Following a meeting with Arcadia Group, Adam Goldman, company secretary and Tracy Dixon, Topshop’s regional controller, the company has issued a full apology for the treatment of NUJ photographer Jess Hurd in its flagship Oxford Street store in December 2011.
Posts Tagged ‘Police’
The opertaion on Marios Lolos fractured skull was successful. The minute he woke up he wanted to meet all the colleagues that had been waiting for him. He is overwhelmed by all the support, and going to spend a few days recovering in hospital.
Greek photographer Marios Lolos, President of Press-Photographers Union of Greece is undergoing brain surgery after reportedly being beaten by riot police in Athens yesterday. We wish to extend our union branch’s solidarity and best wishes.
Journalists have every right to gather news without being subjected to intimidation and violence. The targeting of journalists is completely unacceptable and the police officers responsible should be brought to justice. Read the rest of this entry »
The London Photographers’ Branch congratulates its member Jules Mattsson in winning his case against the actions of the Met police when he was covering an Armed Forces Day parade in Romford last year. Jules kept calm, recorded the incident and argued for his rights in an intimidating encounter with the police. During the encounter he was abused, assaulted and threatened under the Terrorism Act and falsely imprisoned. Jules was 15 at the time and a student but had the support of branch officials at the scene and the national union in successfully pursuing justice with the help of leading civil rights solicitor and friend of the NUJ, Chez Cotton.
NUJ Legal Officer Roy Mincoff said:
“This was very poor and unlawful behaviour by a senior police officer, trying to intimidate a young NUJ photographer. It is not acceptable conduct, has no place in the police force and is hardly likely to gain respect for the police amongst the youth of the UK. The police have now recognised this, apologised and compensated our member. The NUJ will continue to hold the police to account to ensure that the vital rights of journalists, enshrined in law, are upheld, to enable reporting and photographing to continue, as part of the democratic framework of our society.”
Read the full Bindmans statement:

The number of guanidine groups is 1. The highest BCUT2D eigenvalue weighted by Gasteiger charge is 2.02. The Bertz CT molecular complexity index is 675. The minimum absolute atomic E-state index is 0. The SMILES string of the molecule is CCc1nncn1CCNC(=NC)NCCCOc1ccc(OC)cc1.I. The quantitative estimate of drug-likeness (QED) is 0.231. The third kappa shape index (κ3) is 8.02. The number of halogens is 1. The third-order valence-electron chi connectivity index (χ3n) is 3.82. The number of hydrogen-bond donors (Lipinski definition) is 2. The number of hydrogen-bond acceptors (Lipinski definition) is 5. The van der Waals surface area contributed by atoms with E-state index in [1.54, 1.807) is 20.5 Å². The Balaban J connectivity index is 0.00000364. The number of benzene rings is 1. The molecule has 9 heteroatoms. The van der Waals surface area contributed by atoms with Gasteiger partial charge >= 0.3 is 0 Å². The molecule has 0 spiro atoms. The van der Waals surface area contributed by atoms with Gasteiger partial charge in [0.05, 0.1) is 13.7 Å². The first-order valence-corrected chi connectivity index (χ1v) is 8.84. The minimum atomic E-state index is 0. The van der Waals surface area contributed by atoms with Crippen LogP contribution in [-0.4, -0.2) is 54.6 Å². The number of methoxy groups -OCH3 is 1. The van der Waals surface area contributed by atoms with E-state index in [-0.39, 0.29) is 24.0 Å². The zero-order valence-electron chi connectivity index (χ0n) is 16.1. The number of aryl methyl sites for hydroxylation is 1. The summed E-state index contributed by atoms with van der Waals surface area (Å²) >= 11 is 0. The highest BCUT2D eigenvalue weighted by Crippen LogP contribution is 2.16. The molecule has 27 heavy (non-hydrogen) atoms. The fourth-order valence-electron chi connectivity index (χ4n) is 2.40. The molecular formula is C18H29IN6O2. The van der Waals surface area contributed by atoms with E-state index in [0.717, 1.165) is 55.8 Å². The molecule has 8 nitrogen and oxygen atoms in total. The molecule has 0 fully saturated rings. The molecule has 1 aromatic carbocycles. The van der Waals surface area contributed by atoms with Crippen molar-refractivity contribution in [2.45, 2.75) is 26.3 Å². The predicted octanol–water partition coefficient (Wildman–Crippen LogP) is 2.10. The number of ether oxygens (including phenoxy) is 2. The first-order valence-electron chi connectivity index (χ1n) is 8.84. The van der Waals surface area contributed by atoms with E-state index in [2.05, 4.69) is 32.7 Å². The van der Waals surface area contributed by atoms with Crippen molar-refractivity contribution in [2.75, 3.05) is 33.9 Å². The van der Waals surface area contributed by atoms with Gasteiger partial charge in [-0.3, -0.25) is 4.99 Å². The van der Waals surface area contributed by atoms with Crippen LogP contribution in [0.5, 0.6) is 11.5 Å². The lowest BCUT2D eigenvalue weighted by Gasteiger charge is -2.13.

The National Union of Journalists is demanding an apology from Nottinghamshire police after video tape was seized from a student videojournalist covering the ‘Occupy Nottingham’ protests.
Update: Union to complain to IPCC over incident
From the NUJ Nottingham Branch:
Today, the NUJ has written to Nottinghamshire’s chief constable Julia Hodson calling for the apology to be made in person to 20-year-old Lewis Stainer, a student at New College in Nottingham.
Last Friday he was given back his film after it was seized on Monday 21st November by the police for evidential reasons. Lewis had been filming in the old Market Square for his course project when police made four arrests at the Occupy Nottingham camp. Subsequently two people were charged with offences.
National officials of the NUJ have also decided today to give Lewis Stainer legal support while the union’s legal officers carry out a full investigation into the incident. Lewis who’s studying a BTEC in TV and Film says he wants an apology as well as compensation for the stress and inconvenience he experienced in having his coursework seized.
The union is increasingly unhappy at the number of problems involving photographers across the country.
Diana Peasey, chair of the Nottingham NUJ branch said ‘we know photographers are under increasing pressure here. They’re often told they can’t photograph crime scenes or face having their camera or material seized by police under section 19 of the Police and Criminal Evidence Act 1984. It is done all too frequently.’
‘We have our own Police and Media guidelines which the NUJ negotiated with the Nottinghamshire police. Section 7 says specifically:
‘Police officers do not have the authority to prevent a person taking a photograph or to confiscate cameras or film and such conduct could result in criminal, civil, or disciplinary act.’
Ms Peasey said “It is clear that the PACE legislation is overriding the Media guidelines and we need to toughen them up to ensure that the police understand they cannot intimidate photographers and journalists at crime scenes or major incidents.”
Meanwhile, Nottinghamshire Constabulary’s Complaints and Misconduct unit is also looking into the incident.
Diana Peasey, chair, Nottingham NUJ branch.
Material ‘acquired or created for the purposes of journalism’ is Special Procedure and protected from seizure in this way under the Police and Criminal Evidence Act 1984. The London Photographers Branch is strongly against the use of journalistic material as evidence.
Members approached by the police for your material you should contact the NUJ immediately. During office hours you can contact the NUJ Legal Department on 020 7843 3721. If you urgently need help you call the 24hr NUJ emergency legal helpline on 0800 5877530.
LPB Posts on Seizure of Material:
In the July branch meeting David Hoffman spoke on how the Metropolitan Police were deliberately blurring the distinction between dissent and terrorism using Forward Intelligence Teams (FIT) together with the Territorial Support Group (TSG), to fill state databases with information on activists and journalists they don’t like.